In the divorce proceedings there were witnesses who testified about Dennis and Hannah.  Holmes Daggett of Houlton as Deputy Sheriff in March or April of 1847 testified that he had a conversation with Dennis in Presque Isle and that Dennis said “he should never live again with his wife meaning said Hannah – that he had married “Abigal” meaning as I understood one Abigail Bradley – he further stated that she was then boarding at the house of one Fitzherbert on the British side of the line…”  Daggett said Dennis invited him to go to Fitzherbert’s which he did and said he saw Abigail there with a child which she told him was Dennis’s.  Dennis, who was also there, said it was his child and said that he and Abigail were married on the British side of the line.  Daggett also said, “…the general reputation of said Fairbanks is that of a quarrelsome and violent man, that in my opinion it would not be safe for his wife meaning said Hannah to live with him.”

Hannah’s daughter, also named Hannah, provided a sworn statement dated June 21, 1847 in the divorce proceedings.  She described, “…fourteen years since {1833} my Father beat my mother in brutal manner – choked her and put his knees on her stomach which disabled her for a number of days – seven years since {1840} I saw said Fairbanks cuff said Hannah and throw her on the floor which caused the blood … to run from her nose and ears and that same time said he would kill her, he put her in an upper room and kept her there for a week and her food was took to her during that time and since the above time I have seen Dennis cuff choke and strike said Hannah with such power that there were marks left on her person that could be seen for two or three days.”

There were other witnesses too, including Malachi Doyle, Sheriff of Aroostook County, who provided testimony about Dennis’s abuse of Hannah, and added, “I can and do state further that said Fairbanks character and general reputation is that of a violent and abusive man.”

There is no evidence that Dennis fought the divorce.  And, in fact, he didn’t appear at the hearing to contest it.

Hannah had asked the judge not only to grant her a divorce, but to also restore the property Dennis had transferred to others back to her because she said the money to acquire it had come from her inheritance when her father died.  The court did that and ultimately Hannah was able to re-sell the property and provided an income for herself and her children.  She moved to Wisconsin a few years later to live with one of her sons.  Later, she returned to Presque Isle and lived with Columbus Hayford on the Caribou Road until she died on January 19, 1876.

Dennis and Abigail moved to a farm in Artherette, New Brunswick after a few years on the border.  They had eight children, making, with Dennis’s six children with Hannah, a total of fourteen children for Dennis.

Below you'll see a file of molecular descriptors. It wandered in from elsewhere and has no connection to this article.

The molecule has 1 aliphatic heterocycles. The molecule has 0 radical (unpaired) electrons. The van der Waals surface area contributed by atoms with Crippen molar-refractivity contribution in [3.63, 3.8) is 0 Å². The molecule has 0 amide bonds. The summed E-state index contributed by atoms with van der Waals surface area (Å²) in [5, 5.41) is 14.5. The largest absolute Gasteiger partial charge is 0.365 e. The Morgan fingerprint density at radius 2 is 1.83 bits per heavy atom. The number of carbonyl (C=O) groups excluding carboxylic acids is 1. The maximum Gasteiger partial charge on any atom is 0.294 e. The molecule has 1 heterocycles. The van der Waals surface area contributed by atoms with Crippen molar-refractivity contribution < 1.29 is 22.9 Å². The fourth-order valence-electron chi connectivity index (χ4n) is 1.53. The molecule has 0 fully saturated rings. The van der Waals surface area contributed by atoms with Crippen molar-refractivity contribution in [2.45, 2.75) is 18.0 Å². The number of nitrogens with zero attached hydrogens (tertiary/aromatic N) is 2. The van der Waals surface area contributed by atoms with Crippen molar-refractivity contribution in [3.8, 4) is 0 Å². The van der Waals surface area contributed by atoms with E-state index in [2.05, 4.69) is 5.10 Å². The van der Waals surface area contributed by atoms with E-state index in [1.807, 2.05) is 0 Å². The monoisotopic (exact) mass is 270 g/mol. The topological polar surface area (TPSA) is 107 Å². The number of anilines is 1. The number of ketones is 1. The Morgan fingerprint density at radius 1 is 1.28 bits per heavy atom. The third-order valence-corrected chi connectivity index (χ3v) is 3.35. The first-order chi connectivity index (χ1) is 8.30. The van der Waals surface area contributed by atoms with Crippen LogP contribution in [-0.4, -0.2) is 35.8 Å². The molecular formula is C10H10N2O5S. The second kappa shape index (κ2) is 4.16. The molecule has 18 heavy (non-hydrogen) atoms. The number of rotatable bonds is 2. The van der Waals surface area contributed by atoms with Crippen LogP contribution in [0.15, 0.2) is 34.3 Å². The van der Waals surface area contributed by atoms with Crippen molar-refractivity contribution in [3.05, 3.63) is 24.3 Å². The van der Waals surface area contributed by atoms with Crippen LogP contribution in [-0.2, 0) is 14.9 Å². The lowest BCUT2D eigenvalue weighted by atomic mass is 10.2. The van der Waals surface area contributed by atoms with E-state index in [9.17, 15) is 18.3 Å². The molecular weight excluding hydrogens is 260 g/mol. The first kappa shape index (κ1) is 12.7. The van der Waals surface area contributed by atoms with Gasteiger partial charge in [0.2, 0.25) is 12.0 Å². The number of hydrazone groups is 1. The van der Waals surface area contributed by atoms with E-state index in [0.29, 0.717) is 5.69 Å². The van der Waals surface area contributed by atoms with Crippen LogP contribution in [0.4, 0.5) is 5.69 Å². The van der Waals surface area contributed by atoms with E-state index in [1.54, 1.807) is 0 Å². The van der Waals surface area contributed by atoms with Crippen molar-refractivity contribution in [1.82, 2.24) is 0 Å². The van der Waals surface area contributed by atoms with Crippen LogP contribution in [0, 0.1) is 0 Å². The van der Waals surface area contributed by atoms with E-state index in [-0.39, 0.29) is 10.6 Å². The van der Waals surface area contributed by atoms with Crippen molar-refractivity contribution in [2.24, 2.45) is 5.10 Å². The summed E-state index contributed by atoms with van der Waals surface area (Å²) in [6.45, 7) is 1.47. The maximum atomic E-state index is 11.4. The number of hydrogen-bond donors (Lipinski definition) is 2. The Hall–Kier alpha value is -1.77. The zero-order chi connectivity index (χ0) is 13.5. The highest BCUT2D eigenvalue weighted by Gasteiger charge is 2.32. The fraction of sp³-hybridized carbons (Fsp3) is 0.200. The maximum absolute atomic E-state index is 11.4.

Dennis died November 3, 1867 in New Brunswick.  His obituary printed on November 8, 1867 in the Loyal Sunrise had this to say about him:

“Death of Dennis Fairbanks, Esq.  We learn that this gentleman, who was well known in this county, died at his residence in the Province of New Brunswick, about twenty miles up the Tobique River on Tuesday last.  Mr. Fairbanks was a native of Winthrop, and removed to this place about thirty-five years ago.  He was the owner of a mile square of land upon which is now Presque Isle village.  He was the first settler of this town, and came here when all the country around, was an unbroken forest, built mills, engaged in trade and farming, and for many years was THE prominent man of upper Aroostook.  He built the house which is now the residence of the Hon. Sumner Whitney.  He was at one time a member of the legislature, when Houlton and all the County above had but one member of the House.  About twenty years since, on account of difficulties in which he was involved, he left and went into the Province, where he has since resided, and for the last twelve years we are told he has not been in this place.  He was a man of great energy of character, of indomitable perseverance, some what eccentric, and probably wanting in that prudence and sagacity essential to long continued prosperity.  He was about eighty years.”

There are no markers on Dennis’s grave, which is said to be along the banks of the Tobique River in Artherette.  No one can be located today who knows where it is.  Hannah is most likely buried in her son’s family plot at Johnson Cemetery in Presque Isle, although there are no markers for her.  Abigail moved to Clare, Michigan and remarried twice after Dennis died.  She is buried in the Cherry Grove Cemetery in Clare.

There are no known photographs of Dennis or Hannah, if any were ever taken of them.  However, Dennis’s (and Hannah’s) influence and importance to early Aroostook County was tremendous, and can still be seen in the County today.  For example, he laid out many of the major streets in Presque Isle village as they still are currently arranged, and he built the first bridge across the Presque Isle stream – in the same location as the current bridge is now located on present day State Street.  His mills furnished food and lumber for the builders of early Aroostook and supplied the troops during the Aroostook War.  Although the town does not carry his name, it certainly carries the huge influences this “skeleton in Aroostook’s closet” had on the area.